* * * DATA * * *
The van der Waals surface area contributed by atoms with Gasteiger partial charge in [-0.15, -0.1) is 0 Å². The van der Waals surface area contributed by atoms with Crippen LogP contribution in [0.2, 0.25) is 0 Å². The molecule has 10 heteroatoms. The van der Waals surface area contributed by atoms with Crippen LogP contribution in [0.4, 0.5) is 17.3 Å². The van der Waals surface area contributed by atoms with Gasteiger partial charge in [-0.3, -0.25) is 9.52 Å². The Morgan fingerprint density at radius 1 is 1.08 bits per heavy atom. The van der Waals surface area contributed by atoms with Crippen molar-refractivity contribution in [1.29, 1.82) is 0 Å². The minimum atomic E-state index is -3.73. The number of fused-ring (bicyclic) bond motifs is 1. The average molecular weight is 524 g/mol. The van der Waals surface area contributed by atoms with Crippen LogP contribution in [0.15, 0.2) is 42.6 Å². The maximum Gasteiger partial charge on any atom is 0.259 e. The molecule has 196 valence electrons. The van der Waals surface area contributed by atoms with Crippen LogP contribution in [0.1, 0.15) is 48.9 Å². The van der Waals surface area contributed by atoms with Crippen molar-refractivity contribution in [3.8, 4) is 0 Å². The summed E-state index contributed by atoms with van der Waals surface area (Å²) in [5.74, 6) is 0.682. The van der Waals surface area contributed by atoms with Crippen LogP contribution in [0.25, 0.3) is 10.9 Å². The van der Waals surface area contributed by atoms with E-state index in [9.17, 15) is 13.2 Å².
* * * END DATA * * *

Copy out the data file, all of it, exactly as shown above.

The van der Waals surface area contributed by atoms with Gasteiger partial charge in [-0.15, -0.1) is 0 Å². The van der Waals surface area contributed by atoms with Crippen LogP contribution in [0.2, 0.25) is 0 Å². The molecule has 10 heteroatoms. The van der Waals surface area contributed by atoms with Crippen LogP contribution in [0.4, 0.5) is 17.3 Å². The van der Waals surface area contributed by atoms with Gasteiger partial charge in [-0.3, -0.25) is 9.52 Å². The Morgan fingerprint density at radius 1 is 1.08 bits per heavy atom. The van der Waals surface area contributed by atoms with Crippen molar-refractivity contribution in [1.29, 1.82) is 0 Å². The minimum atomic E-state index is -3.73. The number of fused-ring (bicyclic) bond motifs is 1. The average molecular weight is 524 g/mol. The van der Waals surface area contributed by atoms with Crippen LogP contribution in [0.15, 0.2) is 42.6 Å². The maximum Gasteiger partial charge on any atom is 0.259 e. The molecule has 196 valence electrons. The van der Waals surface area contributed by atoms with Crippen LogP contribution in [0.1, 0.15) is 48.9 Å². The van der Waals surface area contributed by atoms with Crippen molar-refractivity contribution in [3.8, 4) is 0 Å². The summed E-state index contributed by atoms with van der Waals surface area (Å²) in [5.74, 6) is 0.682. The van der Waals surface area contributed by atoms with Crippen LogP contribution in [0.25, 0.3) is 10.9 Å². The van der Waals surface area contributed by atoms with E-state index in [9.17, 15) is 13.2 Å².